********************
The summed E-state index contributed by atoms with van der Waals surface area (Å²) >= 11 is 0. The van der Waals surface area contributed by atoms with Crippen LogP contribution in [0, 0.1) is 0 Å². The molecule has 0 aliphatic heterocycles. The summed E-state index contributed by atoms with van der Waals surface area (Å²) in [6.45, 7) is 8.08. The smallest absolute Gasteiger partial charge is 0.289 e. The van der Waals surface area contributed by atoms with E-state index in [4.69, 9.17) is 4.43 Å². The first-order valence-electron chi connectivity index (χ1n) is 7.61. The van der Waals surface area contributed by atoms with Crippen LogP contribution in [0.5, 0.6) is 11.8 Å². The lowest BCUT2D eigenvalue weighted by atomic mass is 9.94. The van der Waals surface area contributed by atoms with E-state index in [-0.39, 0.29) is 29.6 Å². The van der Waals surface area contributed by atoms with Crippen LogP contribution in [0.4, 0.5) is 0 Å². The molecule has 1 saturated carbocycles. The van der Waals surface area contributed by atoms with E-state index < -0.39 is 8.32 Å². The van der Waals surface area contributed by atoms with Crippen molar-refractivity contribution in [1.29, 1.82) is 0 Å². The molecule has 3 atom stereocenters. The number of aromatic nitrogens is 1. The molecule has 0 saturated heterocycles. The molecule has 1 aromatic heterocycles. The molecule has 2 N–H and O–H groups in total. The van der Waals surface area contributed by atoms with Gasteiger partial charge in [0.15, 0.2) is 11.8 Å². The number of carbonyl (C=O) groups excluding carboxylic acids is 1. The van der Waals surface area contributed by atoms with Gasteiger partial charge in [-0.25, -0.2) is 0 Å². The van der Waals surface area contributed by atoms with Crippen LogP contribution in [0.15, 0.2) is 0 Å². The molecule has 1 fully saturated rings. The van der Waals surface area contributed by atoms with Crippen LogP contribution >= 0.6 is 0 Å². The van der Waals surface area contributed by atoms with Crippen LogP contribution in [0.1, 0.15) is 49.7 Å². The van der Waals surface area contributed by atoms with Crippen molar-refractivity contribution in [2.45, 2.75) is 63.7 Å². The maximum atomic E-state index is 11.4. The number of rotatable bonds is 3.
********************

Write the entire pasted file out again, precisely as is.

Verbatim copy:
The summed E-state index contributed by atoms with van der Waals surface area (Å²) >= 11 is 0. The van der Waals surface area contributed by atoms with Crippen LogP contribution in [0, 0.1) is 0 Å². The molecule has 0 aliphatic heterocycles. The summed E-state index contributed by atoms with van der Waals surface area (Å²) in [6.45, 7) is 8.08. The smallest absolute Gasteiger partial charge is 0.289 e. The van der Waals surface area contributed by atoms with E-state index in [4.69, 9.17) is 4.43 Å². The first-order valence-electron chi connectivity index (χ1n) is 7.61. The van der Waals surface area contributed by atoms with Crippen LogP contribution in [0.5, 0.6) is 11.8 Å². The lowest BCUT2D eigenvalue weighted by atomic mass is 9.94. The van der Waals surface area contributed by atoms with E-state index in [-0.39, 0.29) is 29.6 Å². The van der Waals surface area contributed by atoms with Crippen LogP contribution in [0.4, 0.5) is 0 Å². The molecule has 1 saturated carbocycles. The van der Waals surface area contributed by atoms with E-state index < -0.39 is 8.32 Å². The van der Waals surface area contributed by atoms with Crippen molar-refractivity contribution in [1.29, 1.82) is 0 Å². The molecule has 3 atom stereocenters. The number of aromatic nitrogens is 1. The molecule has 0 saturated heterocycles. The molecule has 1 aromatic heterocycles. The molecule has 2 N–H and O–H groups in total. The van der Waals surface area contributed by atoms with Gasteiger partial charge in [0.15, 0.2) is 11.8 Å². The number of carbonyl (C=O) groups excluding carboxylic acids is 1. The van der Waals surface area contributed by atoms with Gasteiger partial charge in [-0.25, -0.2) is 0 Å². The van der Waals surface area contributed by atoms with Crippen LogP contribution in [0.15, 0.2) is 0 Å². The molecule has 1 fully saturated rings. The van der Waals surface area contributed by atoms with Crippen LogP contribution >= 0.6 is 0 Å². The van der Waals surface area contributed by atoms with Crippen LogP contribution in [0.1, 0.15) is 49.7 Å². The van der Waals surface area contributed by atoms with Crippen molar-refractivity contribution in [2.45, 2.75) is 63.7 Å². The maximum atomic E-state index is 11.4. The number of rotatable bonds is 3.